The film’s also been criticised for not having enough action or scares. That’s a shame, and I disagree – I thought it was very nicely judged, with the action not overpowering the characters and leaving room for a full-rounded film rather than the usual blockbuster bombast we have to put up with these days. Again, outright “horror” isn’t its aim – this isn’t Alien by any means – but the film plays a lovely trick with its limited budget by having the monsters be impenetrable blobs of black that can’t really be seen – except for their luminescent teeth, the reveal of which in the dark back-of-frame enables Cornish to have some of his best and most cinematic moments of all when the scale of the infestation and their proximity becomes grippingly clear.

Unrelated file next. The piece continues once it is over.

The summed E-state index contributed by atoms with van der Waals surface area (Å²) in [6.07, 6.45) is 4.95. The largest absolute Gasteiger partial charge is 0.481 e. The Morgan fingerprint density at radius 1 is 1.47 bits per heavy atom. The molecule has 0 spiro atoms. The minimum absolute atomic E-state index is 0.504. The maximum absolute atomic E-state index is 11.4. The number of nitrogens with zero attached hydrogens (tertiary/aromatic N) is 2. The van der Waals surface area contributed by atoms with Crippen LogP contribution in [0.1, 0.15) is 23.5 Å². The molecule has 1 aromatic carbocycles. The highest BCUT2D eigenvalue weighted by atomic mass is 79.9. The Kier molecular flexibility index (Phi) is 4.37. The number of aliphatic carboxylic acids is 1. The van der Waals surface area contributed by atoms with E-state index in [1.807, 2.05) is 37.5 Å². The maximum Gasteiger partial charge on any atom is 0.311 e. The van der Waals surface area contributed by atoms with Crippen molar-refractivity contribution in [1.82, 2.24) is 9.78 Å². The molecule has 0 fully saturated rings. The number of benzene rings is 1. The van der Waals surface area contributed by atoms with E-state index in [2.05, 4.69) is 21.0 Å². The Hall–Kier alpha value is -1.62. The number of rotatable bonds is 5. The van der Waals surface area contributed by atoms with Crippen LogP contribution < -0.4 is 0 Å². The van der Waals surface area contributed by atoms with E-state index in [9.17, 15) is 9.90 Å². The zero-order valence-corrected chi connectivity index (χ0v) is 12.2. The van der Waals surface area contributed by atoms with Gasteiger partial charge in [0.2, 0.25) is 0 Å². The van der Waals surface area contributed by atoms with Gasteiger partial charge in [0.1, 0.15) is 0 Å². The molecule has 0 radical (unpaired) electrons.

For me, the film really did overcome all those problems it started off carrying. I suspect that for others, the desire for it to be Shaun of the Dead overrode the critical ability to view this as a completely different film seeking to do different things. Where Shaun had romcom, this film has a more serious social commentary heart beating in its genre chest, such as the moment when the gang seriously wonder if the aliens are the authorities’ way of wiping out the black population “because we aren’t killing ourselves fast enough for them” – sharp observation of both how the gangs see the white mainstream society’s attitude toward them while also skewering the too-common self-harming tendencies of some black communities at the same time.